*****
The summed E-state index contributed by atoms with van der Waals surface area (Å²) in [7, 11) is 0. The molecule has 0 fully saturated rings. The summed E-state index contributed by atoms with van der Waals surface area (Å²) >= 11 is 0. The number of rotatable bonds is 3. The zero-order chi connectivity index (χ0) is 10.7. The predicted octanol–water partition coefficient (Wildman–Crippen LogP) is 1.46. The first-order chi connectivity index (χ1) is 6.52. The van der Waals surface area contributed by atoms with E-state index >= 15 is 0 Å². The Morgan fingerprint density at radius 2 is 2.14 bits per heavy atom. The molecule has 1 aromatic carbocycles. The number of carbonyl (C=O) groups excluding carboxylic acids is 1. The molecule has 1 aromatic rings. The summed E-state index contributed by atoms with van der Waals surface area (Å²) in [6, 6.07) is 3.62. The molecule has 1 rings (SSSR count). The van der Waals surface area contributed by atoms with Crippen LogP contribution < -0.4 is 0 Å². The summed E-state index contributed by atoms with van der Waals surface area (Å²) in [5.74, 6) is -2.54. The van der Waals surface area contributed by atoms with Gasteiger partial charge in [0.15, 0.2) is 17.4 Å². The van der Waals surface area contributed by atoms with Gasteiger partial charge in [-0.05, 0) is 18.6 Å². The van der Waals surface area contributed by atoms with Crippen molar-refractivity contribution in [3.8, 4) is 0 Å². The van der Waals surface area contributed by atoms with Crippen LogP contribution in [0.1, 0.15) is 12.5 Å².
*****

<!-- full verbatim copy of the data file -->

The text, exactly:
The summed E-state index contributed by atoms with van der Waals surface area (Å²) in [7, 11) is 0. The molecule has 0 fully saturated rings. The summed E-state index contributed by atoms with van der Waals surface area (Å²) >= 11 is 0. The number of rotatable bonds is 3. The zero-order chi connectivity index (χ0) is 10.7. The predicted octanol–water partition coefficient (Wildman–Crippen LogP) is 1.46. The first-order chi connectivity index (χ1) is 6.52. The van der Waals surface area contributed by atoms with E-state index >= 15 is 0 Å². The Morgan fingerprint density at radius 2 is 2.14 bits per heavy atom. The molecule has 1 aromatic carbocycles. The number of carbonyl (C=O) groups excluding carboxylic acids is 1. The molecule has 1 aromatic rings. The summed E-state index contributed by atoms with van der Waals surface area (Å²) in [6, 6.07) is 3.62. The molecule has 1 rings (SSSR count). The van der Waals surface area contributed by atoms with Crippen LogP contribution < -0.4 is 0 Å². The summed E-state index contributed by atoms with van der Waals surface area (Å²) in [5.74, 6) is -2.54. The van der Waals surface area contributed by atoms with Gasteiger partial charge in [0.15, 0.2) is 17.4 Å². The van der Waals surface area contributed by atoms with Gasteiger partial charge in [-0.05, 0) is 18.6 Å². The van der Waals surface area contributed by atoms with Crippen molar-refractivity contribution in [3.8, 4) is 0 Å². The van der Waals surface area contributed by atoms with Crippen LogP contribution in [0.1, 0.15) is 12.5 Å².